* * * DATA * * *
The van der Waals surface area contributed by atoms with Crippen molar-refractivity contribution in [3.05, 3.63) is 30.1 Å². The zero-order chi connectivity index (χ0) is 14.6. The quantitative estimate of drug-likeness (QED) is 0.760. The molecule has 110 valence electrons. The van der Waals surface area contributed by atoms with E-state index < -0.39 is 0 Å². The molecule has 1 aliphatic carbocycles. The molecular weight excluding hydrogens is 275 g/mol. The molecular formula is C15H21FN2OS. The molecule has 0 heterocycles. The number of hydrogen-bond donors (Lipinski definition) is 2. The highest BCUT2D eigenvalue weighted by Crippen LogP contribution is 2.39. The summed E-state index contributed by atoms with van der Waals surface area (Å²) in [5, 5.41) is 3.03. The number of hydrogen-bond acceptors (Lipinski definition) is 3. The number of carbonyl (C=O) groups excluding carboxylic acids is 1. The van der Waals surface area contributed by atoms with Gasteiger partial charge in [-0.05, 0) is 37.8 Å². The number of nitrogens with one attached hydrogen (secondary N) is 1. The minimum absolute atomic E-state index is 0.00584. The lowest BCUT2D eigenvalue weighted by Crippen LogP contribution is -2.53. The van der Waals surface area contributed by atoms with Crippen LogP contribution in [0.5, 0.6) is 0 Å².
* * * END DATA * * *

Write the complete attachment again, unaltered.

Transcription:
The van der Waals surface area contributed by atoms with Crippen molar-refractivity contribution in [3.05, 3.63) is 30.1 Å². The zero-order chi connectivity index (χ0) is 14.6. The quantitative estimate of drug-likeness (QED) is 0.760. The molecule has 110 valence electrons. The van der Waals surface area contributed by atoms with E-state index < -0.39 is 0 Å². The molecule has 1 aliphatic carbocycles. The molecular weight excluding hydrogens is 275 g/mol. The molecular formula is C15H21FN2OS. The molecule has 0 heterocycles. The number of hydrogen-bond donors (Lipinski definition) is 2. The highest BCUT2D eigenvalue weighted by Crippen LogP contribution is 2.39. The summed E-state index contributed by atoms with van der Waals surface area (Å²) in [5, 5.41) is 3.03. The number of hydrogen-bond acceptors (Lipinski definition) is 3. The number of carbonyl (C=O) groups excluding carboxylic acids is 1. The van der Waals surface area contributed by atoms with Gasteiger partial charge in [-0.05, 0) is 37.8 Å². The number of nitrogens with one attached hydrogen (secondary N) is 1. The minimum absolute atomic E-state index is 0.00584. The lowest BCUT2D eigenvalue weighted by Crippen LogP contribution is -2.53. The van der Waals surface area contributed by atoms with Crippen LogP contribution in [0.5, 0.6) is 0 Å².